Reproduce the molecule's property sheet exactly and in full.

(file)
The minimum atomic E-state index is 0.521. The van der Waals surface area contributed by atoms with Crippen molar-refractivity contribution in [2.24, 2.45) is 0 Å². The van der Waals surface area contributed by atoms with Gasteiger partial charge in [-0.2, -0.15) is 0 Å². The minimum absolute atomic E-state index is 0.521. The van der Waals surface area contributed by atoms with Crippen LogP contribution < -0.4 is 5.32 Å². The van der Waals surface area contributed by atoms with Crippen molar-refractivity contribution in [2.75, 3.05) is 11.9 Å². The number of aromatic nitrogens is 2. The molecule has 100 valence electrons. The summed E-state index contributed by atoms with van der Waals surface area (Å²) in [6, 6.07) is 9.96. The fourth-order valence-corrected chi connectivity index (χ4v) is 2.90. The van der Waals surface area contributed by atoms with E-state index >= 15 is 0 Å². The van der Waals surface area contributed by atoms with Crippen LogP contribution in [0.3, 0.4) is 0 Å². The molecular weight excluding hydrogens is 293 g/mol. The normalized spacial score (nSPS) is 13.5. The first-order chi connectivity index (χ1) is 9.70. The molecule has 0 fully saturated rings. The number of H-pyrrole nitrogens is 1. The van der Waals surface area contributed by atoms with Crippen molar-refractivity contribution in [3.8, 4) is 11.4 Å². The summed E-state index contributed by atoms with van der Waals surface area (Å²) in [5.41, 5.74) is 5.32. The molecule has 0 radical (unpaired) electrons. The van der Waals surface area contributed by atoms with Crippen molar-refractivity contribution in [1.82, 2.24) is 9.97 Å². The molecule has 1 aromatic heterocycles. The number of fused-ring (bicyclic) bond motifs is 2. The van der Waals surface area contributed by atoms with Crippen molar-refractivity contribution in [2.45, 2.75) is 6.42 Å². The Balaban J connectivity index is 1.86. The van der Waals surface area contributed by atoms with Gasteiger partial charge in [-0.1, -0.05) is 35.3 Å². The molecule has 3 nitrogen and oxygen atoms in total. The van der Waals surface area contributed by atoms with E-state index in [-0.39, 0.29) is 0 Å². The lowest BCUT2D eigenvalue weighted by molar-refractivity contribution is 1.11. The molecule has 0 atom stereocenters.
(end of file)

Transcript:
The minimum atomic E-state index is 0.521. The van der Waals surface area contributed by atoms with Crippen molar-refractivity contribution in [2.24, 2.45) is 0 Å². The van der Waals surface area contributed by atoms with Gasteiger partial charge in [-0.2, -0.15) is 0 Å². The minimum absolute atomic E-state index is 0.521. The van der Waals surface area contributed by atoms with Crippen LogP contribution < -0.4 is 5.32 Å². The van der Waals surface area contributed by atoms with Crippen molar-refractivity contribution in [2.75, 3.05) is 11.9 Å². The number of aromatic nitrogens is 2. The molecule has 100 valence electrons. The summed E-state index contributed by atoms with van der Waals surface area (Å²) in [6, 6.07) is 9.96. The fourth-order valence-corrected chi connectivity index (χ4v) is 2.90. The van der Waals surface area contributed by atoms with E-state index >= 15 is 0 Å². The van der Waals surface area contributed by atoms with Crippen LogP contribution in [0.3, 0.4) is 0 Å². The molecular weight excluding hydrogens is 293 g/mol. The normalized spacial score (nSPS) is 13.5. The first-order chi connectivity index (χ1) is 9.70. The molecule has 0 fully saturated rings. The number of H-pyrrole nitrogens is 1. The van der Waals surface area contributed by atoms with Crippen molar-refractivity contribution in [3.8, 4) is 11.4 Å². The summed E-state index contributed by atoms with van der Waals surface area (Å²) in [5.41, 5.74) is 5.32. The molecule has 0 radical (unpaired) electrons. The van der Waals surface area contributed by atoms with Crippen molar-refractivity contribution in [1.82, 2.24) is 9.97 Å². The molecule has 1 aromatic heterocycles. The number of fused-ring (bicyclic) bond motifs is 2. The van der Waals surface area contributed by atoms with Crippen molar-refractivity contribution in [2.45, 2.75) is 6.42 Å². The Balaban J connectivity index is 1.86. The van der Waals surface area contributed by atoms with Gasteiger partial charge in [-0.1, -0.05) is 35.3 Å². The molecule has 3 nitrogen and oxygen atoms in total. The van der Waals surface area contributed by atoms with E-state index in [-0.39, 0.29) is 0 Å². The lowest BCUT2D eigenvalue weighted by molar-refractivity contribution is 1.11. The molecule has 0 atom stereocenters.